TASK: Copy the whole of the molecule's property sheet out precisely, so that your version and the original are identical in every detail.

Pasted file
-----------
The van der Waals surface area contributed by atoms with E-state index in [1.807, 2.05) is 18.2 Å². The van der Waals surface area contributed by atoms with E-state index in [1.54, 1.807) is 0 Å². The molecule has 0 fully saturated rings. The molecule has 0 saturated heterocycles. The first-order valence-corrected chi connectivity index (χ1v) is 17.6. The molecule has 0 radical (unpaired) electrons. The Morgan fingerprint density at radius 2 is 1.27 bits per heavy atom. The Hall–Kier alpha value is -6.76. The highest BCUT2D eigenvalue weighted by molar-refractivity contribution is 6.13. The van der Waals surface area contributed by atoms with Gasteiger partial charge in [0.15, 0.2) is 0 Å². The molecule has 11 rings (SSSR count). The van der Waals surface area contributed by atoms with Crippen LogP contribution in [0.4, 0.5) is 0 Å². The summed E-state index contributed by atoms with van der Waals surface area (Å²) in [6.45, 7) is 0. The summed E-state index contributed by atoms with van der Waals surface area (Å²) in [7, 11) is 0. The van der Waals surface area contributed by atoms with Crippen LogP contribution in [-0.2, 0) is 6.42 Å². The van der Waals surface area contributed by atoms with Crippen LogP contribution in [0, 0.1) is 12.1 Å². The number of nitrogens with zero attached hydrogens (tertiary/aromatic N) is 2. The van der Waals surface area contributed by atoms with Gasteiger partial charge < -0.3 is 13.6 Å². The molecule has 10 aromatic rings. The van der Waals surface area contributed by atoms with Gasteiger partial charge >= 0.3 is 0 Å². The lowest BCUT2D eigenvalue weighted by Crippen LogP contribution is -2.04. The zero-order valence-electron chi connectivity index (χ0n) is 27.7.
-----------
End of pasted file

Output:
The van der Waals surface area contributed by atoms with E-state index in [1.807, 2.05) is 18.2 Å². The van der Waals surface area contributed by atoms with E-state index in [1.54, 1.807) is 0 Å². The molecule has 0 fully saturated rings. The molecule has 0 saturated heterocycles. The first-order valence-corrected chi connectivity index (χ1v) is 17.6. The molecule has 0 radical (unpaired) electrons. The Morgan fingerprint density at radius 2 is 1.27 bits per heavy atom. The Hall–Kier alpha value is -6.76. The highest BCUT2D eigenvalue weighted by molar-refractivity contribution is 6.13. The van der Waals surface area contributed by atoms with Gasteiger partial charge in [0.15, 0.2) is 0 Å². The molecule has 11 rings (SSSR count). The van der Waals surface area contributed by atoms with Crippen LogP contribution in [0.4, 0.5) is 0 Å². The summed E-state index contributed by atoms with van der Waals surface area (Å²) in [6.45, 7) is 0. The summed E-state index contributed by atoms with van der Waals surface area (Å²) in [7, 11) is 0. The van der Waals surface area contributed by atoms with Crippen LogP contribution in [-0.2, 0) is 6.42 Å². The van der Waals surface area contributed by atoms with Crippen LogP contribution in [0, 0.1) is 12.1 Å². The number of nitrogens with zero attached hydrogens (tertiary/aromatic N) is 2. The van der Waals surface area contributed by atoms with Gasteiger partial charge < -0.3 is 13.6 Å². The molecule has 10 aromatic rings. The van der Waals surface area contributed by atoms with Gasteiger partial charge >= 0.3 is 0 Å². The lowest BCUT2D eigenvalue weighted by Crippen LogP contribution is -2.04. The zero-order valence-electron chi connectivity index (χ0n) is 27.7.